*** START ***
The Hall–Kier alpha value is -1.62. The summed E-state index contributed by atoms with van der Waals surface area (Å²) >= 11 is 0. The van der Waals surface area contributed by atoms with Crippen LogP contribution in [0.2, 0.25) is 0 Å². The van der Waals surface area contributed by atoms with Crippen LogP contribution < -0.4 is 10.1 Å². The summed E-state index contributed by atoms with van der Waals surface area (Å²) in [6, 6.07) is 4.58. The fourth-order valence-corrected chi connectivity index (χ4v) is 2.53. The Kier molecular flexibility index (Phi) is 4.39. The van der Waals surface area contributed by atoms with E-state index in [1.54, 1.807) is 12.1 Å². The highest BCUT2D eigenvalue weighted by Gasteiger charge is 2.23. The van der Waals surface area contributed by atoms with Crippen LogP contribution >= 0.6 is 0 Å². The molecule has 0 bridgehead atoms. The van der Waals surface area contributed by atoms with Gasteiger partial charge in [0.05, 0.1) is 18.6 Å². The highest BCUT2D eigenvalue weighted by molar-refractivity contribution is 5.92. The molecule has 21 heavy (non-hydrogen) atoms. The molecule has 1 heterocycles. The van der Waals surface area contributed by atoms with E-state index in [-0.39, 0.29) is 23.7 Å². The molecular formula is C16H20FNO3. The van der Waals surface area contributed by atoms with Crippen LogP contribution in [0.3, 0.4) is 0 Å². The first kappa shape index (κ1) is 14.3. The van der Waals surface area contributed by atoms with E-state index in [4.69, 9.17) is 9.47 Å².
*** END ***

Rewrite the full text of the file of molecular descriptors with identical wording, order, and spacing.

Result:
The Hall–Kier alpha value is -1.62. The summed E-state index contributed by atoms with van der Waals surface area (Å²) >= 11 is 0. The van der Waals surface area contributed by atoms with Crippen LogP contribution in [0.2, 0.25) is 0 Å². The van der Waals surface area contributed by atoms with Crippen LogP contribution < -0.4 is 10.1 Å². The summed E-state index contributed by atoms with van der Waals surface area (Å²) in [6, 6.07) is 4.58. The fourth-order valence-corrected chi connectivity index (χ4v) is 2.53. The Kier molecular flexibility index (Phi) is 4.39. The van der Waals surface area contributed by atoms with E-state index in [1.54, 1.807) is 12.1 Å². The highest BCUT2D eigenvalue weighted by Gasteiger charge is 2.23. The van der Waals surface area contributed by atoms with Crippen LogP contribution >= 0.6 is 0 Å². The molecule has 0 bridgehead atoms. The van der Waals surface area contributed by atoms with Gasteiger partial charge in [0.05, 0.1) is 18.6 Å². The highest BCUT2D eigenvalue weighted by molar-refractivity contribution is 5.92. The molecule has 21 heavy (non-hydrogen) atoms. The molecule has 1 heterocycles. The van der Waals surface area contributed by atoms with E-state index in [-0.39, 0.29) is 23.7 Å². The molecular formula is C16H20FNO3. The van der Waals surface area contributed by atoms with Crippen LogP contribution in [0.3, 0.4) is 0 Å². The first kappa shape index (κ1) is 14.3. The van der Waals surface area contributed by atoms with E-state index in [4.69, 9.17) is 9.47 Å².